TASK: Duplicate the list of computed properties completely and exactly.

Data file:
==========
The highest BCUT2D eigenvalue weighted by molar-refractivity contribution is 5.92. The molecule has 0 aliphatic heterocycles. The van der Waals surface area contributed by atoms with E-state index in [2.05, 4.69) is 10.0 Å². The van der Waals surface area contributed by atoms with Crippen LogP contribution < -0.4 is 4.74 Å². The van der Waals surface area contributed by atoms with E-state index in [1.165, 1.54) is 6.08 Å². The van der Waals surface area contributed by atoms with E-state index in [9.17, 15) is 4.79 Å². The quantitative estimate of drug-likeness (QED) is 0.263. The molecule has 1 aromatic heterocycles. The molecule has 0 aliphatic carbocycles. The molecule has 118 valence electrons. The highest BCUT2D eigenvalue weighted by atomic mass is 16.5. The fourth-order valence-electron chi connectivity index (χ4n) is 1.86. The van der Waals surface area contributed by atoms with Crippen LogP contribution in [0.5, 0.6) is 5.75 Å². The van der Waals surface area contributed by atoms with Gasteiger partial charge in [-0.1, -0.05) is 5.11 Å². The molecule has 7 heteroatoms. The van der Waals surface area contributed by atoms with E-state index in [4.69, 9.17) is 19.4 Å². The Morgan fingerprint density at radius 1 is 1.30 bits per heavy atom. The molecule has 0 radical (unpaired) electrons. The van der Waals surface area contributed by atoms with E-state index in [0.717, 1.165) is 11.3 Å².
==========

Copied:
The highest BCUT2D eigenvalue weighted by molar-refractivity contribution is 5.92. The molecule has 0 aliphatic heterocycles. The van der Waals surface area contributed by atoms with E-state index in [2.05, 4.69) is 10.0 Å². The van der Waals surface area contributed by atoms with Crippen LogP contribution < -0.4 is 4.74 Å². The van der Waals surface area contributed by atoms with E-state index in [1.165, 1.54) is 6.08 Å². The van der Waals surface area contributed by atoms with E-state index in [9.17, 15) is 4.79 Å². The quantitative estimate of drug-likeness (QED) is 0.263. The molecule has 1 aromatic heterocycles. The molecule has 0 aliphatic carbocycles. The molecule has 118 valence electrons. The highest BCUT2D eigenvalue weighted by atomic mass is 16.5. The fourth-order valence-electron chi connectivity index (χ4n) is 1.86. The van der Waals surface area contributed by atoms with Crippen LogP contribution in [0.5, 0.6) is 5.75 Å². The van der Waals surface area contributed by atoms with Gasteiger partial charge in [-0.1, -0.05) is 5.11 Å². The molecule has 7 heteroatoms. The van der Waals surface area contributed by atoms with E-state index in [4.69, 9.17) is 19.4 Å². The Morgan fingerprint density at radius 1 is 1.30 bits per heavy atom. The molecule has 0 radical (unpaired) electrons. The van der Waals surface area contributed by atoms with E-state index in [0.717, 1.165) is 11.3 Å².